The problem is that people think our healthcare system is and should be governed by the free market capitalist system, but this is not really true. The healthcare system is in actual fact a very closed economic market. No one, usually not even the doctors themselves, have any idea what a procedure costs until after the procedure(s) have been done. This is largely an outcropping of the way insurance has evolved. Insurance, if you have it, covers most of major medical fees. You might pay a small co-pay and are responsible for a minority deductible, ranging usually from $500 to $5000. Other than the cost of that, most people have no idea that a medical procedure that lasts maybe 3 hours can cost $100000+, not including stays at the hospital.
Basically, we have a system where consumers do not know what the prices are in advance, do not really have any way of comparing prices, or negotiating prices. In basic economics, there is a term for this: elasticity of demand. The current American medical world is place where the elasticity of demand is basically zero. Personally, I think this is why the cost of insurance keeps going up exponentially. This concept basically has to do with time and freedom.
The more time you have, the greater the elastic stretch, so to speak, of the demand and the greater the consumer’s freedom is. The best way to explain this concept is to give an example. Let us say that my wife’s birthday is coming up, and if I do not get her a present, I will be in the dog house. Now, if I realize months in advance that her birthday is coming up, I have time to think about what I can get her, I can shop around, weigh the pros and cons of this versus that. I can even maybe haggle a better deal online or at a different store. In this instance, my demand is very elastic, I have the freedom to walk away or negotiate. Conversely, let us say I realize on my drive home from work that my wife’s birthday is today. In such a case, the elasticity of demand in this case is basically zero. I pretty much have to stop at the nearest store and buy whatever I can find at the store’s price, even if that is a candy bar, a ratty card, and a Coke from the local gas station. I have no negotiating power whatsoever.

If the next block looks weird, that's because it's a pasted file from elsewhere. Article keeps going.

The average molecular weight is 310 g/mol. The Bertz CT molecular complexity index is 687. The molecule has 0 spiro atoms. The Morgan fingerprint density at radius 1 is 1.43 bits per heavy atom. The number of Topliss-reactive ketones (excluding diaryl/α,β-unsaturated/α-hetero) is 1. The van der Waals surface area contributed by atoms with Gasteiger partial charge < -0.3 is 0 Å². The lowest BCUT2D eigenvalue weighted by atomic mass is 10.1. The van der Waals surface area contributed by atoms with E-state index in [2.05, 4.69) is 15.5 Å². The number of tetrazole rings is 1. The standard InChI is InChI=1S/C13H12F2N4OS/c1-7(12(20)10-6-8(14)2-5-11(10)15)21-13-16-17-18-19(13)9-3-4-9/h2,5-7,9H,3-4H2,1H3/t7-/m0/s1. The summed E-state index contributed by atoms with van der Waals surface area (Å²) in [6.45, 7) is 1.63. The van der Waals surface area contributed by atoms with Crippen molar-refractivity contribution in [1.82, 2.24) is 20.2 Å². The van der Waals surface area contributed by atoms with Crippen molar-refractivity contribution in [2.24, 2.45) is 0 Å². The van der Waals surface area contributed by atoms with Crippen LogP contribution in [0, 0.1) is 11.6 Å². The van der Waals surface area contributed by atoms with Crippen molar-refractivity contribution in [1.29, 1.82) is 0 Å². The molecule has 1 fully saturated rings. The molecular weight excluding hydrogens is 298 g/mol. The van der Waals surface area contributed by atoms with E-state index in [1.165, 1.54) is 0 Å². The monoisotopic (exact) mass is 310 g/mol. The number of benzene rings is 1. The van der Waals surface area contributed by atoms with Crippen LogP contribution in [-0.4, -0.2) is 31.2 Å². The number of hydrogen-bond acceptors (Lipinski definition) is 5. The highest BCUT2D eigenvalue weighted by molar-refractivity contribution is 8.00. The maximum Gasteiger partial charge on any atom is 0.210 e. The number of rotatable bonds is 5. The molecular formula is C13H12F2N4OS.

In the medical world, consumers in American have very little say in costs or insurance. They basically have to accept their employer’s healthcare plan or go without. They basically have to accept whatever tests and procedures a doctor recommends or go without. Consumer choice is extremely low and demand elasticity is zero.
One my issues in the debate with what became the Healthcare Reform Act was that this root issue was not addressed. There was some discussion on the healthcare exchanges, but the governments punted and made states basically have to organize and fund that, and even then the dark side of Obamacare was a massive host of regulations that regulated any consumer freedom gained to death because policy portability across state lines was off the table from square one, as was any real discussion of insurance co-operatives or alternatives to the employer based system. Cuts to Medicare and Medicaid to pay for Obamacare likewise decreased consumer demand elasticity. I am seeing that at my current place of work: We now lose money seeing Medicare and Medicaid patients to the point we are the only practice in Nebraska west of Lincoln that will touch a Medicaid patient because we literally get reimbursed pennies on the dollar. Medicare is somewhat better, but even then most people have to have supplemental insurance because Medicare only covers part of it.
I had intended to go into the concepts of solidarity and subsidiarity, and I promise I will in my next post. For purposes of today, however, I felt I needs to explain how the American system is currently unfair from the standpoint of economic systems. Any economy exists to primarily serve man (no pun intended). When the economy is being served man (pun intended), something is dreadfully wrong. Such economies are a type of slavery, which, while often profitable to some, is always wrong because it exploits others.